Strength training should be a regular part of the fitness programs of older adults, as training with weights has shown to improve health and physical functioning. Muscle power – the ability to produce force rapidly – has recently been revealed to be an important predictor of function in older adults. Strength training that incorporates high-speed power training will increase everyone’s muscle power.
High-speed power training can prevent most of the decline in muscle strength and power that are associated with aging, and has been proven to be just as effective with older men and women as it is with younger members of the population. A good personal trainer or strength coach will be aware of the benefits offered by high-speed power training and should teach this form of strength training to their clients regardless of their age.
Traditionally older adults have been encouraged to strength train using slow-velocity contractions at a high percentage of maximal force in order to improve muscle strength. This kind of strength training is typically performed on machines, and is inferior to training with free weights. Nevertheless, the prevailing wisdom is that this kind of training will improve the muscle strength of older adults, and as a result maintain/improve health and reduce functional decline.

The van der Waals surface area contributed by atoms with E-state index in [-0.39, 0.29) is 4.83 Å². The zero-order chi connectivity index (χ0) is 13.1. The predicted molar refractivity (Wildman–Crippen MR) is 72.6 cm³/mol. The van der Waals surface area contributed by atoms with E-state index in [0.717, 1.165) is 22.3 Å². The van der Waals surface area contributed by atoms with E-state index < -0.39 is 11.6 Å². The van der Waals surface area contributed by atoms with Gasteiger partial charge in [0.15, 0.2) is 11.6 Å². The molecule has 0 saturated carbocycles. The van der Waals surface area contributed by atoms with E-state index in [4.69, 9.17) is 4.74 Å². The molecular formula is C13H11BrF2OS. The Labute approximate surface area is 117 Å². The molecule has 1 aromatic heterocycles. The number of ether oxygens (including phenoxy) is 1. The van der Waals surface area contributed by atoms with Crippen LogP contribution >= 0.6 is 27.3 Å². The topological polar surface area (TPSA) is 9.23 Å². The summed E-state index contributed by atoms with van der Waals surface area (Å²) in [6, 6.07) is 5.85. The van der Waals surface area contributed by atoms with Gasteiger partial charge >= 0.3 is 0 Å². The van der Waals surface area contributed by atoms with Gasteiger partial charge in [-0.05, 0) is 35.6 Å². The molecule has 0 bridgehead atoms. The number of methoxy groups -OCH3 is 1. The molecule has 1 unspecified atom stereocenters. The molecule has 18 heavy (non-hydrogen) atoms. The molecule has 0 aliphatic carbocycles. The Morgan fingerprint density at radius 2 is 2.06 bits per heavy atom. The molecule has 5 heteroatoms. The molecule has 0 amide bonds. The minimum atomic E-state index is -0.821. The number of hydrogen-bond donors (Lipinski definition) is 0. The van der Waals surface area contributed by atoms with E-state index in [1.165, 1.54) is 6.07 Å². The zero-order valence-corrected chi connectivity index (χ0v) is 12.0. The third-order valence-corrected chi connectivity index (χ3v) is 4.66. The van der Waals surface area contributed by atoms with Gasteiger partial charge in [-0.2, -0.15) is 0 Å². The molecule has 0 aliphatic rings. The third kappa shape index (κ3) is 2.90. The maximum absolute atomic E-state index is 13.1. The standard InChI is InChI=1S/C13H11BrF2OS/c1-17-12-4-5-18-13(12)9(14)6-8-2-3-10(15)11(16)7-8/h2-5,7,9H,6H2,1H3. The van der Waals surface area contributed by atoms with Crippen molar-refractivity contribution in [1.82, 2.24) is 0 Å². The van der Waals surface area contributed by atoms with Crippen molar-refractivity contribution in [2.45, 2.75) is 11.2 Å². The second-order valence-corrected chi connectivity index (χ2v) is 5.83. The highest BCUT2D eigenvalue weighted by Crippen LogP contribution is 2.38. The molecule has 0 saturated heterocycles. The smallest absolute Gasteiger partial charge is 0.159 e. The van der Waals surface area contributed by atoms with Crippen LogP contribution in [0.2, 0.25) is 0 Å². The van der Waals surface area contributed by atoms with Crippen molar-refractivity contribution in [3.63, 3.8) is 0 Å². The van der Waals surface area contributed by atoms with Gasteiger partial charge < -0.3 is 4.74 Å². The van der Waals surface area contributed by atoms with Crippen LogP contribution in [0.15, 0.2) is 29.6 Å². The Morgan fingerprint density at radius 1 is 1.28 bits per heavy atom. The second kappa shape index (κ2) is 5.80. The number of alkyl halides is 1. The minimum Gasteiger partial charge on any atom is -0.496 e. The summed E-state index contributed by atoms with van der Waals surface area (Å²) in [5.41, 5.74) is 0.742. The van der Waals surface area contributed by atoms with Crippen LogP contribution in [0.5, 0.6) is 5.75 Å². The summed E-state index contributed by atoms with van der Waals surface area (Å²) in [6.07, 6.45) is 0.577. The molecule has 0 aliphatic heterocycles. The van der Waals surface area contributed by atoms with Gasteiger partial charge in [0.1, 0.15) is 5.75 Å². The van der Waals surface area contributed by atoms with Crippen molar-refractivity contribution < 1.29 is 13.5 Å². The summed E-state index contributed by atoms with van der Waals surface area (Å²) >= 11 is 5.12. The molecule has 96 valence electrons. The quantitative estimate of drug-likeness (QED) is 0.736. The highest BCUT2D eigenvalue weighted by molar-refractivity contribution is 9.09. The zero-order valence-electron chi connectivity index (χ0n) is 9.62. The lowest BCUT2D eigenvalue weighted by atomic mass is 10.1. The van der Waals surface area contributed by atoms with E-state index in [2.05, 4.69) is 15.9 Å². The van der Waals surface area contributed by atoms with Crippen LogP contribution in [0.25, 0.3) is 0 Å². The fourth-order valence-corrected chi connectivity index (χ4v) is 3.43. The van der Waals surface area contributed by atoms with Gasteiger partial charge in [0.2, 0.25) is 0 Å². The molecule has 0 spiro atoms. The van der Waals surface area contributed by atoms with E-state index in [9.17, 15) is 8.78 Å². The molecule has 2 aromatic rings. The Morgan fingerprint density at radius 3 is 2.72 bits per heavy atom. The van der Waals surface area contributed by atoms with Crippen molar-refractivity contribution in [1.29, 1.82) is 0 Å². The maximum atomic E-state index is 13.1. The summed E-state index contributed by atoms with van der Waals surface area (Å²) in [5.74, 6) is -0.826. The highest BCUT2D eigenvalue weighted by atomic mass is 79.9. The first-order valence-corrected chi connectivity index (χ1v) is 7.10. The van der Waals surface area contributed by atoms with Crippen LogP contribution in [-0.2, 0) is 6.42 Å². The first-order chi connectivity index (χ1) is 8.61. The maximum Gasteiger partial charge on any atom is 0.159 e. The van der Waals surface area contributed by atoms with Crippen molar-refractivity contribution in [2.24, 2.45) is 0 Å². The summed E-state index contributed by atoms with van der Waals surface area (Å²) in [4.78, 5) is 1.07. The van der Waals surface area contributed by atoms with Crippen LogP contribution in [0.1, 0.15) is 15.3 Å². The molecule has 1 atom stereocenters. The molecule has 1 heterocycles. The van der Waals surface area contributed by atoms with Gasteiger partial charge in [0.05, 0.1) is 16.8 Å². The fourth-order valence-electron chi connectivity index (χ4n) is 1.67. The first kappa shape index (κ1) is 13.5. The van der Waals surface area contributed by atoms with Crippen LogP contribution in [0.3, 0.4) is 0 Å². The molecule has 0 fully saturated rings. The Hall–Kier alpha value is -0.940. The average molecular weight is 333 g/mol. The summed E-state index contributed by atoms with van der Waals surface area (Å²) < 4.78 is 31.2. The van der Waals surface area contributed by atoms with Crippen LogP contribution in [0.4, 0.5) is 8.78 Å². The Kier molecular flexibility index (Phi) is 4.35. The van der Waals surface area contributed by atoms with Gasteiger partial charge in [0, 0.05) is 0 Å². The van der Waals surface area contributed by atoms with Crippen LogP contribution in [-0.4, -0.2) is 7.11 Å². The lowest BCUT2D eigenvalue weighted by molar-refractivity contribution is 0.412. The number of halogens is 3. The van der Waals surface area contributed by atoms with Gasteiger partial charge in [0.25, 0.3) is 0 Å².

Muscle power has received a lot of attention from researchers as of late as a predictor of function and disability in older adults. Muscle power differs from muscle strength, as muscle power is the product of force x velocity. Sorry for the physics reference, but it is a bit necessary for this discussion.
The distinction is important; muscle strength refers to the ability of the muscle to produce force, muscle power refers to the ability to produce force quickly. Recent research indicates that strength training that incorporates high-speed training may be more beneficial to older adults than traditional slow-speed strength training.
The new data supports the logic that high-speed strength training is more appropriate for seniors because real-world activities occur quickly and require balance and stability, a nimble nervous system. This high-speed training has positive effects on the nervous system – more of an effect than provided by traditional means of strength training – and can help older men and women function more efficiently and effectively.
While lower-speed strength training methods still should be a part of every training regimen, there is definitely reason to compliment this traditional form of strength training with high-speed power training.